Healthcare Encryption

Healthcare Encryption

Protecting Yourself with Strong Encryption isn’t Absolutism

This is a great story about healthcare encryption by Kevin Scott.

It is about Healthcare encryption and why it is so important.

Healthcare Encryption

President Obama showed up at SXSW today and weighed in on the escalating fight between the DOJ and Apple over whether or not Apple should have to modify iOS to allow the government to break into an iPhone.

“We have engaged the tech community aggressively, and what my conclusion is so far is that you cannot take an absolutist view on this,” he said. “If your argument is strong encryption no matter what … that I think does not strike the balance that we have lived with for 200, 300 years, and it’s fetishizing our phones above every other value. That can’t be the right answer.”

The thing is, I don’t think the tech community is being absolutist here.  I’d like you to imagine for one moment how you would react if the government told you that there was a limit to how strong a front door you could use on your house, or a limit on how well your door lock could work, on the off chance that they’d need to break down your front door someday to execute a search warrant and they wouldn’t want to contend with an unbreakable entryway.  Or imagine the government asking you to give them a copy of the key to your front door, just in case they needed to have a look around your house for the security of the country.  What if the government was actively trying to force these changes on you, without going through Congress or having a real public debate first?  If you spoke out and said you had concerns, would you be engaged in absolutism?  I suspect not.

For many in the tech community the ability to use strong encryption to protect your personal information is a straightforward issue.  It’s equivalent to being able to have an arbitrarily strong front door and lock on your house where no one can get in unless you let them.  There are no laws restricting how strong you can make doors and locks on your home.  If you want to wire your storage devices up to your home alarm so that they destroy themselves if the alarm goes off, that’s your right.  Etc., etc.

It’s not illegal to secure your property, and in the physical domain that fact is neither controversial, nor up for debate.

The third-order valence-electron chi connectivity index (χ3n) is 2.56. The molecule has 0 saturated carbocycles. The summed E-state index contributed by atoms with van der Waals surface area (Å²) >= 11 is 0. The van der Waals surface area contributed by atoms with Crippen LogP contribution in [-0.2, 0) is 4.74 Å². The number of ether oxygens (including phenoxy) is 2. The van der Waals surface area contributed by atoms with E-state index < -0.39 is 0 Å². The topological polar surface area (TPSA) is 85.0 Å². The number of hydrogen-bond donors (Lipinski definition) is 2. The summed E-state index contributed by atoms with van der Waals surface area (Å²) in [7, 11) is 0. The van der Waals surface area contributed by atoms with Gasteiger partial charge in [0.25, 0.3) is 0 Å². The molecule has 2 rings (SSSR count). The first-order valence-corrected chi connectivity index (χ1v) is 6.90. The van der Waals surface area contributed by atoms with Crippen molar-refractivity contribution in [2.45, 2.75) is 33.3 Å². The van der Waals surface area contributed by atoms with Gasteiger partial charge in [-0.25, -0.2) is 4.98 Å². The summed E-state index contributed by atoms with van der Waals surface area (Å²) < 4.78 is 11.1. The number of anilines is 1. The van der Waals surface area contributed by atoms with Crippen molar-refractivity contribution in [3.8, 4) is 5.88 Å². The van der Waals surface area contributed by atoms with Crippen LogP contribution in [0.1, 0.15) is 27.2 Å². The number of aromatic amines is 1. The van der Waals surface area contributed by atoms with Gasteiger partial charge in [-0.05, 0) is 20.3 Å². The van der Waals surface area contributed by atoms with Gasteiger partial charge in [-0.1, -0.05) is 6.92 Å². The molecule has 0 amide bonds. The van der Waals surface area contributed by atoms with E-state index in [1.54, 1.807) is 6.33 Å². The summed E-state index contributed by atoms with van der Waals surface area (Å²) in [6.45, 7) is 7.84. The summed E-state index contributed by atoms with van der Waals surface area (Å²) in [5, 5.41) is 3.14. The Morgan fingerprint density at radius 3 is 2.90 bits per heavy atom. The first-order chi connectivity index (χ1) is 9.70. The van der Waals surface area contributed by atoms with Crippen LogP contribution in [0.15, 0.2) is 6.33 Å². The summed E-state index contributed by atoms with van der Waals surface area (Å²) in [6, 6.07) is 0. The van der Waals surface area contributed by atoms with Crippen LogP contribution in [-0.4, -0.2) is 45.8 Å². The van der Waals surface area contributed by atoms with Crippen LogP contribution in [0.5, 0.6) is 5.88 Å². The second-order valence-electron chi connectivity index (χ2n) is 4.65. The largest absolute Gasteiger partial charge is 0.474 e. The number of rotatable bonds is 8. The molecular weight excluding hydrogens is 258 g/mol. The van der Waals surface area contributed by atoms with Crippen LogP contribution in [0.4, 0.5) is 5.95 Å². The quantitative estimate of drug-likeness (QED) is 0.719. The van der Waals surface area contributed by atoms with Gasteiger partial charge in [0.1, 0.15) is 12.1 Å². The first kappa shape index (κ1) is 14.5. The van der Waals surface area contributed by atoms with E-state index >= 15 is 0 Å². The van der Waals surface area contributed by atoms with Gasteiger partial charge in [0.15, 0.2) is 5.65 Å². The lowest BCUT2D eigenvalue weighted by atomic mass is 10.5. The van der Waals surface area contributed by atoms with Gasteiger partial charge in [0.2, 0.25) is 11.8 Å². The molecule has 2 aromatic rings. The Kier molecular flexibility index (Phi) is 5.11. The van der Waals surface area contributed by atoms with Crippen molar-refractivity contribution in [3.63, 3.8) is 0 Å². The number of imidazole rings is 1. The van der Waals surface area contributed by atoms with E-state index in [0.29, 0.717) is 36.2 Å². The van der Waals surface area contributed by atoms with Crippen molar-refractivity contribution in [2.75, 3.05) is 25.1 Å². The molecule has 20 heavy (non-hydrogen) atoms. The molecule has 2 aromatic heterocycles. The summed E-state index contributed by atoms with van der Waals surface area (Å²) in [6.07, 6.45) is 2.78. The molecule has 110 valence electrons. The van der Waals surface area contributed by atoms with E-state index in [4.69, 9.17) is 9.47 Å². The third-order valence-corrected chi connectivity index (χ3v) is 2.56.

In the virtual domain of mobile devices, clouds, and the Internet, strong encryption is the equivalent of a locked door.  It’s there to protect your property from theft and other uses not approved by you.  You are entirely within your rights to use strong encryption to protect yourself.  And for that fact, we should all be thankful, because without it, it would be incredibly easy for someone to steal or access your virtual property without you even knowing about it.

The issue at hand in the current Apple vs DOJ case, is not the legality of strong encryption, but whether or not the government should be able to compel a company to write software that weakens strong encryption built into its products in order for the government to conduct an investigation.  No one is arguing that the investigation that the government is conducting is incredibly important: it is.  No one is arguing that the government is not trying to do their best to provide justice and closure for the people impacted by the criminals under investigation.  And no one is arguing that the government is not doing their best to try to keep us all safe.

But let’s go back to the door and lock metaphor.  What the government is asking Apple to do is the equivalent of asking a lock manufacturer that has sold hundreds of millions of “guaranteed secure” locks to make sure that the locks can all be opened by a master key, and to give the government that key.  Would you be ok with the government having a key to your house?  Why is that any different than the government having a key to your virtual property?  And if there’s nothing in the law right now requiring manufacturers of secure products to provide backdoors to the government, why aren’t we having a public debate about changing the law and giving the government the power to control how we secure our property, rather than trying to do it with a potentially precedent-setting lawsuit?

I’m a huge fan of the government having the tools and resources necessary to keep us safe.  I’m an even bigger fan of liberty and having important changes to our rights go through the scrutiny of informed public debate and working their way through the legislative process.  I don’t think that’s absolutism.  It’s American.



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